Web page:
The inaugural Minneapolis Beer Festival took place on Saturday, September 24th in the parking downtown parking lots at the intersection of Fourth Street South and Portland Avenue South.
This first annual beer fest for the masses was simply that – a beer fest for the masses. The massive selection of beer and overall size of the space made the event easy to get around and even easier to get beer, but there were several issues that made parts of the experience inconvenient or downright disappointing.
Upon approaching the two city blocks of the festival from the ample parking areas, the big brand inflatable bottles appear first alongside the Schell’s truck. The sound of a few hundred beer drinkers begins to swell, and bearings must be found in order to find the proper entrance. There was a separate VIP entrance on the Third Street side of the event and the general admittance and advance ticket pickup were on the Fifth Street side. There was no line at will call an hour and a half into the event, but where in will call can you pick up tickets? After being bounced to three different lines, wristbands were put on and a souvenir plastic cup was handed out.
Now the fun can begin! The first tent behind will call was hit hard. By 6:30, most of the breweries represented in the tent were out of beer or very close to being out, and with more than two hours to go. Most of what was left in the first tent was Mike’s Margarita and AB-InBev brands of Bass, Beck’s, and Boddingtons, and Colt 45’s Blast. Boulevard was hanging in there, but it looked like they were going to be finishing up pretty quickly.
Moving on to the next tent, Four Loco was the first to make an appearance alongside Mike’s Lemonade, the second Mike’s stand. Poor Sam Adams was sandwiched between Four Loco and Twisted Tea (which is made by the Boston Beer Company) and next to Tobacco Grove. Tobacco Grove had a huge line for most of the event, which translated into cigar smokers everywhere.
There were an additional four tents totaling over 300 beers from more than 65 breweries with various brands ranging from local favorites like Summit and Flat Earth to the huge mega corporations like Bud, Miller, and Coors. Everything in between was available, but there was not anything new or anything that was not easy to find anywhere in the Twin Cities area. Any product available for general admission could be picked up at the liquor store. There were only a few local producers as well, and with such an explosion in breweries across the state and immediate Twin Cities area, was disappointing.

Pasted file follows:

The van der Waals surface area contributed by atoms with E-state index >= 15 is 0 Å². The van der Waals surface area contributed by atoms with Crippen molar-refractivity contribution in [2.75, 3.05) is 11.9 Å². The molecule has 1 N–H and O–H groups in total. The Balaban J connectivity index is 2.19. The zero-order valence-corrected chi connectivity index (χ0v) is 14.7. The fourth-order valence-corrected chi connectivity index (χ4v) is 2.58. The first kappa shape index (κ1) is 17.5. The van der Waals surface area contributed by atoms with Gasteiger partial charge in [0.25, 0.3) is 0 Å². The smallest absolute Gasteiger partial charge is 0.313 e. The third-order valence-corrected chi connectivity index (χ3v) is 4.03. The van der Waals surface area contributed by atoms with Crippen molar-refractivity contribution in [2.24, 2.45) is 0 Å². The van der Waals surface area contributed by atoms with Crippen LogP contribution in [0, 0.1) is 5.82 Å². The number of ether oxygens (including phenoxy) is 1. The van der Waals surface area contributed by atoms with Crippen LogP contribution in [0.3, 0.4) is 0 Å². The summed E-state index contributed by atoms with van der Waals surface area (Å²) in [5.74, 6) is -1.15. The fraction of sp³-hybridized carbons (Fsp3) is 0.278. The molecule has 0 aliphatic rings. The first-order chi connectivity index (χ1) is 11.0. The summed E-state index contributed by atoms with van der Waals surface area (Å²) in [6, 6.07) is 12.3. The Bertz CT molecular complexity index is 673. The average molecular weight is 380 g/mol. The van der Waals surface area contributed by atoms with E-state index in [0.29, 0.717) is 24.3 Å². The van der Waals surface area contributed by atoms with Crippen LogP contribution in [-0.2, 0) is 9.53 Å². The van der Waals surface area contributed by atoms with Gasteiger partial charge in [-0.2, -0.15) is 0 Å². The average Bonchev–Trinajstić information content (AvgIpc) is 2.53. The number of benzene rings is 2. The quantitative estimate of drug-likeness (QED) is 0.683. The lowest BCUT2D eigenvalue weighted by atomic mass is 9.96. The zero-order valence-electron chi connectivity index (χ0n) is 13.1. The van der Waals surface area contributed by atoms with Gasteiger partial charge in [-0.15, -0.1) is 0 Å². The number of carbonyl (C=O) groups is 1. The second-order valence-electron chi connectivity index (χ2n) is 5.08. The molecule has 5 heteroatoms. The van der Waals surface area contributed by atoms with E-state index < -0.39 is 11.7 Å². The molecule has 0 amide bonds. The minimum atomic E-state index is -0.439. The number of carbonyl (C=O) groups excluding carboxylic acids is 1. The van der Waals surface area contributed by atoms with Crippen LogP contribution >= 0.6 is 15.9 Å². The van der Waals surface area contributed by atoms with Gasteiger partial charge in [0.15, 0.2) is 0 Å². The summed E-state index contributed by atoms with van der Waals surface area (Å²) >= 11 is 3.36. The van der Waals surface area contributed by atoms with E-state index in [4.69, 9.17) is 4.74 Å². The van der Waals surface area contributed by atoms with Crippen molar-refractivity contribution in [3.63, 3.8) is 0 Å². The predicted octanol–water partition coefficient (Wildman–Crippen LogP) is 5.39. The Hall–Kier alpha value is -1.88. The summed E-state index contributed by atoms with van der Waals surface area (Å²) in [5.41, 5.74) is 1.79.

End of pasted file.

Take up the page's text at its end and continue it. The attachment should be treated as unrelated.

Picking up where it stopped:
The JJ Taylor VIP experience is where the value was at the Minneapolis Beer Festival. VIP ticket holders were privy to many perks like free adjacent parking, early admission, a separate entrance, free barbecue and prime rib with beer sauces and marinades from Stanley’s Northeast Bar Room, Guinness chocolate cake, deck seating, full pours of select beers and private restrooms. The restrooms proved to be the biggest perk of the VIP experience, since the lines for the other portables were outrageous. Additionally, this was the only location where you could get more interesting beers. New Belgium, Flying Dog, Breckenridge, Crispin, and Summit all had cask conditioned brews available, alongside 2010 Deschutes Abyss and Flying Dog Horn Dog kegs. That’s what $75 gets you.
Along the sides of the event were various beer suites for those companies that were primary sponsors like Guinness, Heineken, August Schell, and Corona. Schell’s was also the main stage sponsor and 4 on the Floor was followed by the White Iron Band for everyone’s entertainment. All of their patrons seemed to be enjoying themselves, and the Guinness mascot was having a good time entertaining people. Four Loco had another suite as well, pouring even more of their reformulated alcoholic beverage.
Food trucks like Barrio, and the Chef Shack were the main source of solid sustenance for the day. Cafe 128, and Buffalo Wild Wings, the Smack Shack and Turkey To Go were also present for the festival. Lines for the food trucks were long, but seemed to be moving at a decent pace. A few more would have helped shorten the wait if they could find some space to put them.
Being in a month of incredible beer events, the Minneapolis Beer Festival left a little to be desired. Their logistical issues of bathrooms and will call will surely be sorted out, but for a beer event sponsored by mostly beer distributors, companies, and a major liquor store, seeing some less available beers and more local breweries would make it a more exciting event to the ever growing community of beer geeks and enthusiasts and less of a frat party.
That being said, most people enjoyed themselves, and many a little too much. Gallons and gallons of beer were poured, and hopefully some of the people in attendance discovered a new brewery. Overall, the inaugural event was probably measured as a great success based on the numbers, but they still have some work to do.